Plateau is a plate reverb module based on the famous, Dattorro (1997) design, and is designed to make a dry, lifeless patch sound lush, deep and spacious. However, unlike other reverberators, Plateau attempts to go beyond, providing a wide variety of control combinations and options.
All of the controls on Plateau have CV inputs available allowing for full automation of all parameters.
Plateau is based upon the popular Dattorro (1997) digital plate reverb design. The flow diagram below shows a simplified version of the algorithm.
The audio is initially pre-delayed and equalised before passing through the 'Input Diffuser' which smears and diffuses the signal. In Plateau, there is the option to bypass this stage.
Next, the diffused signal is passed into the 'Reverberation Tank' which is two chains of filters arranged in parallel. The chains are fed into each other to continuously diffuse the signal and build up a dense reverberation. The reverb decays over time thanks to the equalisation and decay stages after each chain. The left and right output signals are extracted from this tank at several tap points (not shown).
Dattorro (1997) found that unpleasant ringing can build up over time. To combat this, the delay times of the all-pass filters in the tank are subtly modulated by low frequency oscillators (LFOs). This modulation changes the resonant frequency of the reverberator over-time to supress the ringing. This also slowly changes the reflection pattern so that it appears to continuously vary. With moderate modulation, this results in an audible pitch shifting.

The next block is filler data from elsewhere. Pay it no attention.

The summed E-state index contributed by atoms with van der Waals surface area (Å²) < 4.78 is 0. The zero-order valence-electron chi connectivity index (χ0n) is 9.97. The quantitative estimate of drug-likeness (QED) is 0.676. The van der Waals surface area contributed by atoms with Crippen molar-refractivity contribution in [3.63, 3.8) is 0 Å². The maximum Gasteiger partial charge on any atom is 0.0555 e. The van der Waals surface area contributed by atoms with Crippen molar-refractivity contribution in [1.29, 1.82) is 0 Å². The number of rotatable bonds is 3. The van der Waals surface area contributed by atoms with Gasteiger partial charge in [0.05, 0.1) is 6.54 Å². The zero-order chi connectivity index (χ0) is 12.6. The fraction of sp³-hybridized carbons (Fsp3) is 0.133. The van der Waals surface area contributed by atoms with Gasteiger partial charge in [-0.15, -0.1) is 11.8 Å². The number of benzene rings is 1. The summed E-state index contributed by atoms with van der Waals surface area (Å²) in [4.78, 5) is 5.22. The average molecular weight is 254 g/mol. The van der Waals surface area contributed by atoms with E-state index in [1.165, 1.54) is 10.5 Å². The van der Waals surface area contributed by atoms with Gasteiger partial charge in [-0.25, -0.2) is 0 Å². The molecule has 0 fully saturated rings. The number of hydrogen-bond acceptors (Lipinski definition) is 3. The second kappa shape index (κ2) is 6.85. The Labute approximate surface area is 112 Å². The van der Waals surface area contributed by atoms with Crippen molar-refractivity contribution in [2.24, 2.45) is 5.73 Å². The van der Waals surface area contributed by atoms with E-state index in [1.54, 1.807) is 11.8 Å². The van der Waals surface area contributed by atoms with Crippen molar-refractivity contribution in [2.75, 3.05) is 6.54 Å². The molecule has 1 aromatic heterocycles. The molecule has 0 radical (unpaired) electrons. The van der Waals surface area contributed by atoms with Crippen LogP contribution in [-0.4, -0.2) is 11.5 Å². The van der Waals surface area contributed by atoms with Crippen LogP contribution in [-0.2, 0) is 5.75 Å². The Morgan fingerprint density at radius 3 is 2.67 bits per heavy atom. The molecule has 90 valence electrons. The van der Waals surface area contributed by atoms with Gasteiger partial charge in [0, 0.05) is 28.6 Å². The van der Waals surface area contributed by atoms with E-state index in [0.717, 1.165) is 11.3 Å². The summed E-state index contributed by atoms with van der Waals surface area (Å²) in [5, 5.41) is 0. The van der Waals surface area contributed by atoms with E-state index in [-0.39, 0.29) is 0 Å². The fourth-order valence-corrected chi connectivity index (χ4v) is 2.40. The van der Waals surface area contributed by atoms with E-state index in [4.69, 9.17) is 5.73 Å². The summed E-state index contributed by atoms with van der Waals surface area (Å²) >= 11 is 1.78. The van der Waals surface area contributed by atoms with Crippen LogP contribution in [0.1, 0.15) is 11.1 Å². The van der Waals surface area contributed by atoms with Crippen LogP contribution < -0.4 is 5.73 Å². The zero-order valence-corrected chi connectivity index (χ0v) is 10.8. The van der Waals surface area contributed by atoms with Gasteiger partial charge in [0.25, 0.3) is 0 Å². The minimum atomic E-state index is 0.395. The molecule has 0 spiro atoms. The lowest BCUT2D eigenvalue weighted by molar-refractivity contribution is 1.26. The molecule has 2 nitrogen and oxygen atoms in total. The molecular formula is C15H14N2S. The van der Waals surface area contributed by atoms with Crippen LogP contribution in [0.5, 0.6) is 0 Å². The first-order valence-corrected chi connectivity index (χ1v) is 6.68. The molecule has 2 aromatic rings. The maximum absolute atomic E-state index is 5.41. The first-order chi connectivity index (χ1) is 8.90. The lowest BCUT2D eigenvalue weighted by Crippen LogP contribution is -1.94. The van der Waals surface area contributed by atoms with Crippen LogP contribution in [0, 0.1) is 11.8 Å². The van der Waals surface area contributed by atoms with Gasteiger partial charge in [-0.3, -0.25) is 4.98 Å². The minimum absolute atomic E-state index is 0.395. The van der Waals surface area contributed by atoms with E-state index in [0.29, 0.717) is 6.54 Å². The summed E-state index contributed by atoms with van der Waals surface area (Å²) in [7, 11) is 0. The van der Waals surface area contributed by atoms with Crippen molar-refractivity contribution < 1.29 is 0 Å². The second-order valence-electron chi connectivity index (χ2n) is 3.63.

Omri Cohen gives a nice introductory tutorial for Plateau.
Martin of ML_Modules composed this beautiful, ambient patch that presents the lush reverb that can be easily achieved.
Finetales demos the dreaminess that Plateau can add to a simple synth patch.
Artem from VCV Rack Ideas showcases some unusual and alternative uses of Plateau, demonstrating that it is not just another reverb.
Dattorro, J. (1997). Effect design part 1: Reverberator and other filters, J. Audio Eng. Soc, 45(9), 660-684.